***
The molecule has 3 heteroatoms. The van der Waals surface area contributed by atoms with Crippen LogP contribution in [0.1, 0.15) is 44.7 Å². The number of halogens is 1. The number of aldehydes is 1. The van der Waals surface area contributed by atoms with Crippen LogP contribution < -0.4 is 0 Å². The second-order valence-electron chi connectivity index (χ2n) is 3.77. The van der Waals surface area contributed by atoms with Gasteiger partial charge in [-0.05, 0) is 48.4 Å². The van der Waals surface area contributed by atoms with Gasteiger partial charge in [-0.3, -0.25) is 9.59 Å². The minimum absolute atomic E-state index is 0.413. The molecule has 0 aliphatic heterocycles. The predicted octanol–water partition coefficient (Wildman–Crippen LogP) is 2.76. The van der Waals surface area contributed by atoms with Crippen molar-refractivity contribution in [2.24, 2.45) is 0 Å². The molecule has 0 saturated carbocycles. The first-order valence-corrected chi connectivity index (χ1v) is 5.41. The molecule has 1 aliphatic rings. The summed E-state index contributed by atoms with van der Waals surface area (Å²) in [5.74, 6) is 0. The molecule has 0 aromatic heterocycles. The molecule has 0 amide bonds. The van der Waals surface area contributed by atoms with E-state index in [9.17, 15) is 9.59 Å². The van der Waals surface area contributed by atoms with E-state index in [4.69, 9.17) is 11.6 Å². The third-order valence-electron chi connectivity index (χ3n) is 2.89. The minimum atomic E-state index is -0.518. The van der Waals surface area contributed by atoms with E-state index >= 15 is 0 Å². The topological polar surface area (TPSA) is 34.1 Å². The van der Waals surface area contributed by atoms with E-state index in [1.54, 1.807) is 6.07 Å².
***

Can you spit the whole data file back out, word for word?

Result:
The molecule has 3 heteroatoms. The van der Waals surface area contributed by atoms with Crippen LogP contribution in [0.1, 0.15) is 44.7 Å². The number of halogens is 1. The number of aldehydes is 1. The van der Waals surface area contributed by atoms with Crippen LogP contribution < -0.4 is 0 Å². The second-order valence-electron chi connectivity index (χ2n) is 3.77. The van der Waals surface area contributed by atoms with Gasteiger partial charge in [-0.05, 0) is 48.4 Å². The van der Waals surface area contributed by atoms with Gasteiger partial charge in [-0.3, -0.25) is 9.59 Å². The minimum absolute atomic E-state index is 0.413. The molecule has 0 aliphatic heterocycles. The predicted octanol–water partition coefficient (Wildman–Crippen LogP) is 2.76. The van der Waals surface area contributed by atoms with Crippen molar-refractivity contribution in [2.24, 2.45) is 0 Å². The molecule has 0 saturated carbocycles. The first-order valence-corrected chi connectivity index (χ1v) is 5.41. The molecule has 1 aliphatic rings. The summed E-state index contributed by atoms with van der Waals surface area (Å²) in [5.74, 6) is 0. The molecule has 0 aromatic heterocycles. The molecule has 0 amide bonds. The van der Waals surface area contributed by atoms with E-state index in [9.17, 15) is 9.59 Å². The van der Waals surface area contributed by atoms with E-state index in [4.69, 9.17) is 11.6 Å². The third-order valence-electron chi connectivity index (χ3n) is 2.89. The minimum atomic E-state index is -0.518. The van der Waals surface area contributed by atoms with E-state index >= 15 is 0 Å². The topological polar surface area (TPSA) is 34.1 Å². The van der Waals surface area contributed by atoms with E-state index in [1.54, 1.807) is 6.07 Å².